September 2012 - August 2014

The Yaqui Valley Revisited: A case study on agricultural sustainability in Mexico


Principal Investigator
Senior Fellow, Emeritus
  • Professor, Economics, Emeritus
  • Senior Fellow, Stanford Woods Institute
  • Professor, Earth Sciences
  • Senior Fellow, Stanford Woods Institute
  • Gloria and Richard Kushel Director of the Center on Food Security and the Environment
  • William Wrigley Professor of Earth System Science
  • Senior Fellow, Stanford Woods Institute and Freeman Spogli Institute for International Studies
  • Professor, by courtesy, Economics
Senior Fellow
  • Professor, Earth System Science
  • William Wrigley Fellow at the Freeman Spogli Institute for International Studies and Stanford Woods Institute for the Environment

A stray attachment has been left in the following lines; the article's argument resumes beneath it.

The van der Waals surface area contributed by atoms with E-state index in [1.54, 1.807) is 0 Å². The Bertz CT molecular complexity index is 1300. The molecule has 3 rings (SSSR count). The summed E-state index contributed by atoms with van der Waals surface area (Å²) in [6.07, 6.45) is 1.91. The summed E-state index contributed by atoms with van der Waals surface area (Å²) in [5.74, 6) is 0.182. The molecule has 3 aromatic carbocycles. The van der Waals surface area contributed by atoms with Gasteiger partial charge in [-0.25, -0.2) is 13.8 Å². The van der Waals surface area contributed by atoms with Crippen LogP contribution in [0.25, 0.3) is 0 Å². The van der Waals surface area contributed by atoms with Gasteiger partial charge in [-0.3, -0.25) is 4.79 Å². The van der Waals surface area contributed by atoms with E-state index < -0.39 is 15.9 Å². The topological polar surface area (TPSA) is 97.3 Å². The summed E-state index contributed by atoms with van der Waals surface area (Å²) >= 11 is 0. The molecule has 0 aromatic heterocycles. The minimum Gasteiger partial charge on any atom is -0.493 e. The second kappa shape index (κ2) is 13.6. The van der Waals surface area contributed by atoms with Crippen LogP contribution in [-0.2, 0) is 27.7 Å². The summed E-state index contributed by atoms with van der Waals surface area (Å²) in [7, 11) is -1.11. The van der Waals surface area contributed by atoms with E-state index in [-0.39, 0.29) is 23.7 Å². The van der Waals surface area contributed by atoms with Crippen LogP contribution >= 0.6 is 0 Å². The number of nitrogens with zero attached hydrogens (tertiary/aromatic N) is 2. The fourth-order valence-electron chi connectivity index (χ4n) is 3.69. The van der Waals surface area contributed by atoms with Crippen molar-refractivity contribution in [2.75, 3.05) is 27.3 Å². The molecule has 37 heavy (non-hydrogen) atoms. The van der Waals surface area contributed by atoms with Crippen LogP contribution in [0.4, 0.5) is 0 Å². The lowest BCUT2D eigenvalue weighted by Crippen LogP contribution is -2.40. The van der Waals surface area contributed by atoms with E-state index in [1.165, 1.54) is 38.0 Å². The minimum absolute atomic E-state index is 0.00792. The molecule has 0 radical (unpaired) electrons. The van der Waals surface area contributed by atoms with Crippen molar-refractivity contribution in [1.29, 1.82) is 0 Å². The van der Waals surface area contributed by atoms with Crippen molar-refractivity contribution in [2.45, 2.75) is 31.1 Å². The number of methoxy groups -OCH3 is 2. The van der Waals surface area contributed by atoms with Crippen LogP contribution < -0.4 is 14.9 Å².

Visiting Scholar

The Yaqui Valley is the birthplace of the Green Revolution and one of the most intensive agricultural regions of the world, using irrigation, fertilizers, and other technologies to produce some of the highest yields of wheat anywhere. It also faces resource limitations, threats to human health, and rapidly changing economic conditions. In short, the Yaqui Valley represents the challenge of modern agriculture: how to maintain livelihoods and increase food production while protecting the environment.

The purpose of this project is to examine what has happened in the Yaqui Valley since the Stanford Project left the Valley in 2007. Emphasis will be on fertilizer use; water allocations; institutional changes in water, credit, and ejido villages; and agricultural prices and subsidies. More generally the emphasis will be on sustainability in the Valley, and on whether various measures of sustainability have improved or worsened.

Former project website